The current conjuncture provides an opportunity to carefully reconsider the design of the fiscal framework. The framework should be centered on the medium-term debt anchor and could be simplified while ensuring a predictable return to the targeted debt path after an unanticipated shock. The framework should be embedded within a realistic and credible medium-term macro-fiscal framework. The roles and responsibilities of the Fiscal Responsibility Oversight Committee could be strengthened in assessing fiscal plans and performance and conditions for activating the escape clause. Finally, fiscal transparency would be enhanced by timely publishing audited financial statements of the public sector, audited COVID-related spending, and reports of state-owned enterprises (SOEs).
Sustaining Growth and Creating Jobs
Given a potentially long-lasting reduction in the demand for cruises, the government should aim to facilitate a shift in the tourism model toward stay‑over tourists. Domestic value added of the tourism sector can be strengthened by working with local producers to align output with the demands of hotels and restaurants. A diversification of tourism revenues can be achieved by increasing the number of flights, leveraging the presence of Saint George’s University to offer health services to visitors, and advancing investments in fishing and eco-tourism ventures.
Implementing Grenada’s Disaster Resilience Strategy should receive a high priority. The establishment of a public asset registry should help prioritize maintenance spending on critical resilient infrastructure. Working with the private sector to enforce building codes and broaden insurance coverage—particularly catastrophe risk insurance—will help in responding to natural disasters. The legislative framework for Disaster Risk Management Act should be finalized and a “risk map” for hydro-meteorological and geological hazards should be developed (to help guide scenario planning and disaster response). The Citizenship-by- Investment (CBI) Program inflows can be used to ramp up resilience building and developments in other sectors, such as agri-business and ICT, to promote growth and job creation.
Grenada can reduce its carbon footprint and strengthen its external position by shifting to renewables and investing in energy conservation. This can be supported by regulatory adjustments, changes to construction standards, and incentives to invest in renewables. It will also be important to assess and mitigate any resulting impact of this energy transition on the poor and vulnerable.
Bolstering Financial Stability
The financial sector has weathered the pandemic well. Nonperforming loans in credit unions rose to 7.4 percent of total loans in end-2021 but those among banks remain low. However, there is a risk that asset quality may deteriorate, including as loan moratoria and regulatory forbearance expire. Banks have met the ECCB’s recently-revised guidance on loss provisioning, but credit unions need to increase their provisioning. Given the country’s vulnerability to natural disasters and climate change, there is a need to strengthen the monitoring of climate-related financial stability risks, particularly for the insurance sector.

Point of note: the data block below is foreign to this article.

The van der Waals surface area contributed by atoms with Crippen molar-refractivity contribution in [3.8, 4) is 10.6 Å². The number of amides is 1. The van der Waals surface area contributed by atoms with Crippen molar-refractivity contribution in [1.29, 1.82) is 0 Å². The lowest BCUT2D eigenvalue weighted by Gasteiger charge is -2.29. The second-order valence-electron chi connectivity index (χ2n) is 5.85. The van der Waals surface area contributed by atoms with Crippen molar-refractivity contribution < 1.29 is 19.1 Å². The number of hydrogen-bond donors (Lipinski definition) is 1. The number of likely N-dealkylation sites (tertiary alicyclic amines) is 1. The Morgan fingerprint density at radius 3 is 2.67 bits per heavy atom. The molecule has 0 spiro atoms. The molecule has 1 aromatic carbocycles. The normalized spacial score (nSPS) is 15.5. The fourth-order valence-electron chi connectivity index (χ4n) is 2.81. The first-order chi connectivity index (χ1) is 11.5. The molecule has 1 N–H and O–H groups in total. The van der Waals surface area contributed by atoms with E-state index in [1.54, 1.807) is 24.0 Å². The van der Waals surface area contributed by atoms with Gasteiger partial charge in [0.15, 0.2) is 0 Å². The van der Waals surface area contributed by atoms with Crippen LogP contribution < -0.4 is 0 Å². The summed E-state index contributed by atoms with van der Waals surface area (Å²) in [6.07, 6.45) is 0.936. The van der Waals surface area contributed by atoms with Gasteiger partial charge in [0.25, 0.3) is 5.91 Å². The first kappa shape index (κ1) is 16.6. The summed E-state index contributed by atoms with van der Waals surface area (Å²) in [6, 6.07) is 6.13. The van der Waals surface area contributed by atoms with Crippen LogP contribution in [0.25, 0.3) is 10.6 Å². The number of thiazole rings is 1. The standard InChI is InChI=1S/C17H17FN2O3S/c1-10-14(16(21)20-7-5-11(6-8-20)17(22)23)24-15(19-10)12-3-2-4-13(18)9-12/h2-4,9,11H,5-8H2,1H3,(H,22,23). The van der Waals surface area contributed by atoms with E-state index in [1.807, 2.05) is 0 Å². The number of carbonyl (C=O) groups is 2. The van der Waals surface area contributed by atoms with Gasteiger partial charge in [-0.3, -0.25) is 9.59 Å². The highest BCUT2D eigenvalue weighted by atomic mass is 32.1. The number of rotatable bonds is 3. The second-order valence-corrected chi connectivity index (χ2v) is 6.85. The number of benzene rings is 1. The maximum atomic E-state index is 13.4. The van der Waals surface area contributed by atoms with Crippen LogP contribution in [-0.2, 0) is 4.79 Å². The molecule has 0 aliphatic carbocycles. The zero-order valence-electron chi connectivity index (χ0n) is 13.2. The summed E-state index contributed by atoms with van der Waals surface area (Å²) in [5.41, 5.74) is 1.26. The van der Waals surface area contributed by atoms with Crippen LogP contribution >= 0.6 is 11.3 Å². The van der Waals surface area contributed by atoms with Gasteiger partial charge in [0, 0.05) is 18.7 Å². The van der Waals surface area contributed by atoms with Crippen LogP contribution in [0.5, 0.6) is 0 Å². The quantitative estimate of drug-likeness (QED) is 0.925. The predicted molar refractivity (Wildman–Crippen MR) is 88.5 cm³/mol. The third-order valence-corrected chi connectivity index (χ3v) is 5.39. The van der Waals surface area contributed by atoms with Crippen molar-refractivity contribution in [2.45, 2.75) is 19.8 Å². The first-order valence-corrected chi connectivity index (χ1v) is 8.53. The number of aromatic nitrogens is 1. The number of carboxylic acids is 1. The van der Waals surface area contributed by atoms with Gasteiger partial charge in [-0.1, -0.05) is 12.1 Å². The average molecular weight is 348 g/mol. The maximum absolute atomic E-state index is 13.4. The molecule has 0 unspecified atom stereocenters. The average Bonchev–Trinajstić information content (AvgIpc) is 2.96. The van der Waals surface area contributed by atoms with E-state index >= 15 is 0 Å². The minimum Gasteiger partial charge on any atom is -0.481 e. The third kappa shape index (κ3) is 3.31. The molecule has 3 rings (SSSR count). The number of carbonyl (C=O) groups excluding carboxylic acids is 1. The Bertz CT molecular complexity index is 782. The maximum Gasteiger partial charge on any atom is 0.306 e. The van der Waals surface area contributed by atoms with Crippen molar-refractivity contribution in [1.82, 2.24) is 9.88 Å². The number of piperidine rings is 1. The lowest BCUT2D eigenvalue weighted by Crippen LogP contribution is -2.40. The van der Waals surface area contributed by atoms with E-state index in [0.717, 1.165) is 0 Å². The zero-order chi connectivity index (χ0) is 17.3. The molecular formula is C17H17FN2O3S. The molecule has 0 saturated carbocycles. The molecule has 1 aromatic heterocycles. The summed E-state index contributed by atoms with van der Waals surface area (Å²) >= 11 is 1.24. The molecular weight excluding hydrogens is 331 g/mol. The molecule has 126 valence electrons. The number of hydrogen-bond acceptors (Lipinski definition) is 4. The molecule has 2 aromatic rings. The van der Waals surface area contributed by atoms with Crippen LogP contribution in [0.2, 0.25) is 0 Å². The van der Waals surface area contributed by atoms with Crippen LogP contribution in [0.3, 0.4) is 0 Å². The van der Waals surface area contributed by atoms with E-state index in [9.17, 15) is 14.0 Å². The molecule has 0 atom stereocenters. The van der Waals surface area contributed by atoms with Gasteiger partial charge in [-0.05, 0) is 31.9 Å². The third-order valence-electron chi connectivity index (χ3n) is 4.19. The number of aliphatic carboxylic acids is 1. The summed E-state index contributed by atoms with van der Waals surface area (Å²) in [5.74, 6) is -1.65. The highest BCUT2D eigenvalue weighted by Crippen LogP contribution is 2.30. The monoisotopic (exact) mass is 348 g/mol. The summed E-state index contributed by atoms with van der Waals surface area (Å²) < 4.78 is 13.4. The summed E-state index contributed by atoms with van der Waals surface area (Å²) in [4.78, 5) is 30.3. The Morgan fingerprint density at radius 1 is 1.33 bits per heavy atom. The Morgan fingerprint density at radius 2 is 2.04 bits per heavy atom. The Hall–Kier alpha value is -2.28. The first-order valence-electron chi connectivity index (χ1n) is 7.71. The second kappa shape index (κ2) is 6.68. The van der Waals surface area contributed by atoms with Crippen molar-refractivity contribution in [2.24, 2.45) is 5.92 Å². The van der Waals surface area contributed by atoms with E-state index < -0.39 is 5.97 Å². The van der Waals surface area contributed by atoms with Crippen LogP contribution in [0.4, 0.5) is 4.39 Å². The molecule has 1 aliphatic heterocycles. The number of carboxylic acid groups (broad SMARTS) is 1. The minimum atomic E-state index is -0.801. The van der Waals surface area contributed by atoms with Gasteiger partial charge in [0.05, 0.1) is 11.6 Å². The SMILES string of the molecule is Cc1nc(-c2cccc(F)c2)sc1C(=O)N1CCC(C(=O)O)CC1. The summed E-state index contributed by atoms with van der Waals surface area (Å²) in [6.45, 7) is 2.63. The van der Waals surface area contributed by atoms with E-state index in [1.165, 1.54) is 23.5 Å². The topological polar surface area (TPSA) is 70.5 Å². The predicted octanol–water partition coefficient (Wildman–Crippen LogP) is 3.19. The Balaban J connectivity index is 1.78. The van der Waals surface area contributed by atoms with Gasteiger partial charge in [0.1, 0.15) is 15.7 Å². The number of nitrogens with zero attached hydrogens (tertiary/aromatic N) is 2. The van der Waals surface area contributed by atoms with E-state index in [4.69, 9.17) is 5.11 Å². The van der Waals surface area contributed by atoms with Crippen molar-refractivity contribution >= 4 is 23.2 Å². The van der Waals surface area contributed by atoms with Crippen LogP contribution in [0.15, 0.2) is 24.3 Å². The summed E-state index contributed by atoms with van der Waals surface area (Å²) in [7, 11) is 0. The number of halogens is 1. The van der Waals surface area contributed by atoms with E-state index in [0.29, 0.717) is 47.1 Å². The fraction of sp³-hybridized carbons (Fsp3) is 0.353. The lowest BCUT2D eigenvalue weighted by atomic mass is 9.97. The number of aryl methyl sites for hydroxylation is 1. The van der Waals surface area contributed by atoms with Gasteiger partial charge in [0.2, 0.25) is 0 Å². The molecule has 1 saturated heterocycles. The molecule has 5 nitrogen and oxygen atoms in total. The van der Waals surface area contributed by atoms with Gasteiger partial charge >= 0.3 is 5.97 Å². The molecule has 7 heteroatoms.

The oversight of credit unions needs to be strengthened. Despite being smaller than banks, credit unions have grown rapidly and are highly concentrated. The local financial regulator has appropriately enhanced the frequency and intensity of monitoring of credit unions. Efforts should continue to ensure there are routine stress tests, governance is strengthened, capital requirements are increased, and more granular data is collected and published.
Continued efforts to strengthen the anti-monetary laundering and combating financing of terrorism (AML/CFT) framework will be critical to lessen risks to correspondent banking relationships. To strengthen financial integrity, Grenada has designated the ECCB as the competent AML/CFT authority for banks. Cooperation between Grenada Authority for the Regulation of Financial Institutions, Grenada’s Financial Intelligence Unit, and the ECCB can be increased. Also, due diligence of the CBI program should remain robust.
Data quality and timeliness need to be enhanced to help inform government and private sector planning. Data provision is broadly adequate for surveillance but has important shortcomings. CARTAC has provided technical assistance on national accounts, consumer price index, and external sector statistics. There is room for further improvement, though, in the collection of high frequency indicators, publication of consolidated financial statements of SOEs, and preparation of balance of payments data. The compilation of statistics has been negatively affected by mobility restrictions during the pandemic as well as turnover in the statistics office. Rebuilding staffing levels and investing in training should be a priority going forward.